Sunday, November 06, 2005

The Protest Grind and My Sordid Family Secret

For a very long time, a committed group of activists have
held weekly protests at the headquarters of Alliant Tech-
systems, a large Minnesota-based defense firm. You can
read a recent article about them here and look at their
website here. I take a keen interest in their impres-
sions and activities, but not because I admire or agree
with them. They seem to be well-intentioned and pass-
ionate people, and I’m sure they have kind souls and
big hearts, but they strike me as ineffectual at best and,
at worst, deluded. Their vigils and civil disobedience, to
say nothing of their overripe rhetoric, seems to me to be
little more than that same stale protest-as-therapy thing
that leftists perennially waste their energy on. They come
out, chant some silly slogans, and go home feeling better
that they’ve registered their disapproval at the violent,
sick world they can’t substantially change. It’s an outlet
for them, and a harmless one, but the war machine will
keep right on rolling no matter how much they may dis-
like it.

Yet I don’t feel that what they’re doing is wrong. I don’t
resent them or imagine them to be traitors or, as two
right-wing blogs put it, "losers" or "moonbats". They want
this country and this society to be better than it is and I
respect them for that. It is often far more patriotic to pro-
test than it is to accept or let slide. I might not agree with
them and I might not get along with them if I met them,
but I certainly wouldn’t want to silence them or cast
callous aspersions on them.

You see, I have a somewhat more personal investment in
this whole issue. My father was, until his recent retirement,
a high-ranking manager with Alliant Techsystems. What
this means is that my entire upper-middle class upbringing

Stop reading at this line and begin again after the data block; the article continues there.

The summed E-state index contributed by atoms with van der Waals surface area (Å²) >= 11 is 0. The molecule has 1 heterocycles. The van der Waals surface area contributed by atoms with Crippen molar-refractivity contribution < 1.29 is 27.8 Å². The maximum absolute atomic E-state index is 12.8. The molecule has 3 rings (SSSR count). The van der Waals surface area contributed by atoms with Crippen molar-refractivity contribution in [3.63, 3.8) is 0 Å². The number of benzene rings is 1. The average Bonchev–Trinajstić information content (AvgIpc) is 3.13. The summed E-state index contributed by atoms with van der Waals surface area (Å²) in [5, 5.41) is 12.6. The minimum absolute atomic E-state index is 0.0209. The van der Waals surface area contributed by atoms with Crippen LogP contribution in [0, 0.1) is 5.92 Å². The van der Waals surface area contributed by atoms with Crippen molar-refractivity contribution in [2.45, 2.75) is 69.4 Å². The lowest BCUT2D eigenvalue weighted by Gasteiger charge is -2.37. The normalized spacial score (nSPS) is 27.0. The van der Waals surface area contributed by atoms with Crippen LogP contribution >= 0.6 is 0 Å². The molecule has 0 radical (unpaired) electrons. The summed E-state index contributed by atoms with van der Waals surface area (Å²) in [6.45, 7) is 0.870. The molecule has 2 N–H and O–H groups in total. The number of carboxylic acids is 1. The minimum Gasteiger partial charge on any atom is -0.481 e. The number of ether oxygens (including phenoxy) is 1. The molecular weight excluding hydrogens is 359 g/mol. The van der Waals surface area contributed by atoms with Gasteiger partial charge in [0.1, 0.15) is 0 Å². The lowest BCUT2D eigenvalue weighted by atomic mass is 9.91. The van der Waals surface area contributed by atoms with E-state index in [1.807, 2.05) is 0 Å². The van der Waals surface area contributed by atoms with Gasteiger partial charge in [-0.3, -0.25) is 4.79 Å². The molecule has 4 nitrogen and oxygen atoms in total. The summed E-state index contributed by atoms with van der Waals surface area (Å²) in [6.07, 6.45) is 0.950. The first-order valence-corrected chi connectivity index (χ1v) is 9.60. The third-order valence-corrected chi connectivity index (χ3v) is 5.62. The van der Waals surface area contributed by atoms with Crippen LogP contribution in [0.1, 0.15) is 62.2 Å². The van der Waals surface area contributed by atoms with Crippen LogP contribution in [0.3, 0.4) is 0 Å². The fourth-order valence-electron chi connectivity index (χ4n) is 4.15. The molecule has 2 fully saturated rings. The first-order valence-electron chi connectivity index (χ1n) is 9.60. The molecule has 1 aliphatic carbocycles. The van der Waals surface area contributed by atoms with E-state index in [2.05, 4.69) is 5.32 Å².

and virtually all the comforts I now enjoy have been bought
with bullets and bombs. As much as I hate to admit it, I
owe the defense industry a lot. My expensive education,
the top-notch health care I received throughout my child-
hood, and my current lack of financial worries–these are
all mine, thanks to unrestrained Reagan-era Pentagon
spending. It is one thing to hate the vicious American
military-industrial behemoth, it is quite another to realize
that it has underwritten your whole charmed life.

As a result of this, I’m more than a little skeptical of a bunch
of people who have spent almost a decade calling my dad a
warmonger. My father is a very gentle man, a funny man
and a man who taught me to be kind, generous, and accep-
ting. He’s the sort of guy who would rather shoo a mouse
outside than let the cat eat it. It’s sort of hard to square
this with his job, which involved overseeing the develop-
ment of devices that could only be used to kill people. I
don’t like to hear that he might have blood on his hands. I
don’t want that to be true. I love my father very much.

The world is not as simple as protest songs make it. Hu-
manity isn’t going to wake up any time soon. It’s taken
centuries to build up the cold, destructive system we’re
caught up in and no amount of righteousness is going to
undo it now. Many self-styled activists, I feel, are mo-
tivated too much by an erroneous guilt-and-redemption
script. They think that if they can somehow just convince
their opponents to feel as guilty and ashamed as they do,
the whole house of cards will come tumbling down. Wicked
people will learn how wicked they are and the energy from
that transformation will renew the world. The hand-
wringing liberal guilt of the enlightened cadre will bring
about a fresh new society if only enough people come to
share it.

This is not the case. Responsibility is scattered far and
wide nowadays. Imagine the unthinkable: this rag-tag
band of a few dozen peaceniks actually manage to con-
vince Alliant Techsystems to divest from the implement-
of-death business and become a coffee-maker company.
Raytheon would quickly pick up the slack, I assure you.
And if the "Alliant Action" team redoubles its efforts from
there and takes another ten years to turn Raytheon into
a Peruvian-sweater wholesaler, there will still be a deep,
deep bench of similarly sinister defense contractors wait-
ing in the wings. So maybe they’ll turn their attention to
the "demand" side of the equation for awhile, camping
out in front of the Pentagon and holding candlelight
parties by the White House. Maybe here they’ll feel
like they’re making progress for a few years, but then
something will happen to get the electorate scared
again and all their earnest efforts will be wiped away by
one executive order. It’s a rigged game, a long, frantic
road to nowhere.

So what’s a concerned citizen to do? I have no fucking
idea. That’s the depressing thing. The freedom that we’re
brought up to believe is the purest in the world has become
a handful of bad choices and an array of deceptive fantasies.
There may be no way out of this mess we’ve made.